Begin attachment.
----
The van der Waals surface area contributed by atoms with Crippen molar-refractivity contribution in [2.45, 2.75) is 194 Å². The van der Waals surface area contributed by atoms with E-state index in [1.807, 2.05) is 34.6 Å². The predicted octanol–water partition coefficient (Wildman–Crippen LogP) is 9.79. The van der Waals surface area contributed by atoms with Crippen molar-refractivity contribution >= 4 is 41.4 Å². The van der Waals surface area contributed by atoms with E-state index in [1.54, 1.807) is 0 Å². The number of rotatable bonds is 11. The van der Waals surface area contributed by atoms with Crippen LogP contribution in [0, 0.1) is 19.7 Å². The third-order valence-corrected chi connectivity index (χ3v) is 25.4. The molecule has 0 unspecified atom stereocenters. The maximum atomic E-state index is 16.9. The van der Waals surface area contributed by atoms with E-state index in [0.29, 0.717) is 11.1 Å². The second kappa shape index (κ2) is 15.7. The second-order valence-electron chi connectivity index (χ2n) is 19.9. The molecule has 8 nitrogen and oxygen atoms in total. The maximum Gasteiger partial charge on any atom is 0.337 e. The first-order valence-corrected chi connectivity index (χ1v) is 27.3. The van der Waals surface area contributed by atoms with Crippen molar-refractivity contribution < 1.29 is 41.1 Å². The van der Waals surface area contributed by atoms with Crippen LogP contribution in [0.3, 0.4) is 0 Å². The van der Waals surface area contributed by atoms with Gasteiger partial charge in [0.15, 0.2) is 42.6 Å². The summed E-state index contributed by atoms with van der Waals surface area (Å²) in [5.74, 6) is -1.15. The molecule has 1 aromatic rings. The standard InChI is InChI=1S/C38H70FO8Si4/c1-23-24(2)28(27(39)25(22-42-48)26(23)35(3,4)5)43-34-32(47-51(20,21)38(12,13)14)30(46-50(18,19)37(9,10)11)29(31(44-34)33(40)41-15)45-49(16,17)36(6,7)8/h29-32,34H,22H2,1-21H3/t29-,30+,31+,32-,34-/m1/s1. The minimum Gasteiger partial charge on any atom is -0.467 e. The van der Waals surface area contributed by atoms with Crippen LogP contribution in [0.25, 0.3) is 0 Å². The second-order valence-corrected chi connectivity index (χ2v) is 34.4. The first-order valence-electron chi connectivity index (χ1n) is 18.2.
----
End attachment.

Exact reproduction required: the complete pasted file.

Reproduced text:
The van der Waals surface area contributed by atoms with Crippen molar-refractivity contribution in [2.45, 2.75) is 194 Å². The van der Waals surface area contributed by atoms with E-state index in [1.807, 2.05) is 34.6 Å². The predicted octanol–water partition coefficient (Wildman–Crippen LogP) is 9.79. The van der Waals surface area contributed by atoms with Crippen molar-refractivity contribution >= 4 is 41.4 Å². The van der Waals surface area contributed by atoms with E-state index in [1.54, 1.807) is 0 Å². The number of rotatable bonds is 11. The van der Waals surface area contributed by atoms with Crippen LogP contribution in [0, 0.1) is 19.7 Å². The third-order valence-corrected chi connectivity index (χ3v) is 25.4. The molecule has 0 unspecified atom stereocenters. The maximum atomic E-state index is 16.9. The van der Waals surface area contributed by atoms with E-state index in [0.29, 0.717) is 11.1 Å². The second kappa shape index (κ2) is 15.7. The second-order valence-electron chi connectivity index (χ2n) is 19.9. The molecule has 8 nitrogen and oxygen atoms in total. The maximum Gasteiger partial charge on any atom is 0.337 e. The first-order valence-corrected chi connectivity index (χ1v) is 27.3. The van der Waals surface area contributed by atoms with Crippen molar-refractivity contribution < 1.29 is 41.1 Å². The van der Waals surface area contributed by atoms with Crippen LogP contribution in [0.3, 0.4) is 0 Å². The van der Waals surface area contributed by atoms with Gasteiger partial charge in [0.15, 0.2) is 42.6 Å². The summed E-state index contributed by atoms with van der Waals surface area (Å²) in [5.74, 6) is -1.15. The molecule has 1 aromatic rings. The standard InChI is InChI=1S/C38H70FO8Si4/c1-23-24(2)28(27(39)25(22-42-48)26(23)35(3,4)5)43-34-32(47-51(20,21)38(12,13)14)30(46-50(18,19)37(9,10)11)29(31(44-34)33(40)41-15)45-49(16,17)36(6,7)8/h29-32,34H,22H2,1-21H3/t29-,30+,31+,32-,34-/m1/s1. The minimum Gasteiger partial charge on any atom is -0.467 e. The van der Waals surface area contributed by atoms with Crippen LogP contribution in [0.25, 0.3) is 0 Å². The second-order valence-corrected chi connectivity index (χ2v) is 34.4. The first-order valence-electron chi connectivity index (χ1n) is 18.2.